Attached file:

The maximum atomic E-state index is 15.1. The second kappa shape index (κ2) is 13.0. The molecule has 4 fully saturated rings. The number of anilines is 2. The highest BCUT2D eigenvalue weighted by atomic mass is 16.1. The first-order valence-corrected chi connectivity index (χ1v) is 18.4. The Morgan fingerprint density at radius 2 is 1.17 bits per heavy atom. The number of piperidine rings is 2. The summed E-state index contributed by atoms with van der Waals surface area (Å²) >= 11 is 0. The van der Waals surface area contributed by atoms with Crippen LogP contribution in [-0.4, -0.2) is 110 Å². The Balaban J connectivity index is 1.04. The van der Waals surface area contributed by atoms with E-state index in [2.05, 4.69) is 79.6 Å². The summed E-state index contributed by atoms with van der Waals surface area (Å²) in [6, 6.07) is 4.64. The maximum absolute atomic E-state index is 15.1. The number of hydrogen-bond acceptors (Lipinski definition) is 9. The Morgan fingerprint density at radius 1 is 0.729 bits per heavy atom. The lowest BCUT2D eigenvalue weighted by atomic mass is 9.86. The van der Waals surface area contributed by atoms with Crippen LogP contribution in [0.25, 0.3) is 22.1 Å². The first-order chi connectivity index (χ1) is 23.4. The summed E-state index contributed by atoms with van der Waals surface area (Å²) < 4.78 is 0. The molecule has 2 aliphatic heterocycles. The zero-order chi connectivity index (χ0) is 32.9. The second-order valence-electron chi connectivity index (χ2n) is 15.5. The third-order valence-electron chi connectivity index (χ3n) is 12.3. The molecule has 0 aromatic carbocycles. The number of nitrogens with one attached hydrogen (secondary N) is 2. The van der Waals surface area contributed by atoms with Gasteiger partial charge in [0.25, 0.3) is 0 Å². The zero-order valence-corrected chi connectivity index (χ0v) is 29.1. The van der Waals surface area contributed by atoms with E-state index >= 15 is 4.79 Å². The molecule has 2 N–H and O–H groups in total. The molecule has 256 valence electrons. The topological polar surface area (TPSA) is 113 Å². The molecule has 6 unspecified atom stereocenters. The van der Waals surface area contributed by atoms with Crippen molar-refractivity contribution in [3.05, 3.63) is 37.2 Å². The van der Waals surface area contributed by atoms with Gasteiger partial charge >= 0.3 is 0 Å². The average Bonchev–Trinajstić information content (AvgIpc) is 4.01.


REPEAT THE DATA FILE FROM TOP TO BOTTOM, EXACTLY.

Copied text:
The maximum atomic E-state index is 15.1. The second kappa shape index (κ2) is 13.0. The molecule has 4 fully saturated rings. The number of anilines is 2. The highest BCUT2D eigenvalue weighted by atomic mass is 16.1. The first-order valence-corrected chi connectivity index (χ1v) is 18.4. The Morgan fingerprint density at radius 2 is 1.17 bits per heavy atom. The number of piperidine rings is 2. The summed E-state index contributed by atoms with van der Waals surface area (Å²) >= 11 is 0. The van der Waals surface area contributed by atoms with Crippen LogP contribution in [-0.4, -0.2) is 110 Å². The Balaban J connectivity index is 1.04. The van der Waals surface area contributed by atoms with E-state index in [2.05, 4.69) is 79.6 Å². The summed E-state index contributed by atoms with van der Waals surface area (Å²) in [6, 6.07) is 4.64. The maximum absolute atomic E-state index is 15.1. The number of hydrogen-bond acceptors (Lipinski definition) is 9. The Morgan fingerprint density at radius 1 is 0.729 bits per heavy atom. The lowest BCUT2D eigenvalue weighted by atomic mass is 9.86. The van der Waals surface area contributed by atoms with Crippen LogP contribution in [0.25, 0.3) is 22.1 Å². The first-order chi connectivity index (χ1) is 23.4. The summed E-state index contributed by atoms with van der Waals surface area (Å²) < 4.78 is 0. The molecule has 2 aliphatic heterocycles. The zero-order chi connectivity index (χ0) is 32.9. The second-order valence-electron chi connectivity index (χ2n) is 15.5. The third-order valence-electron chi connectivity index (χ3n) is 12.3. The molecule has 0 aromatic carbocycles. The number of nitrogens with one attached hydrogen (secondary N) is 2. The van der Waals surface area contributed by atoms with Gasteiger partial charge in [0.25, 0.3) is 0 Å². The zero-order valence-corrected chi connectivity index (χ0v) is 29.1. The van der Waals surface area contributed by atoms with E-state index >= 15 is 4.79 Å². The molecule has 2 N–H and O–H groups in total. The molecule has 256 valence electrons. The topological polar surface area (TPSA) is 113 Å². The molecule has 6 unspecified atom stereocenters. The van der Waals surface area contributed by atoms with Crippen molar-refractivity contribution in [3.05, 3.63) is 37.2 Å². The van der Waals surface area contributed by atoms with Gasteiger partial charge >= 0.3 is 0 Å². The average Bonchev–Trinajstić information content (AvgIpc) is 4.01.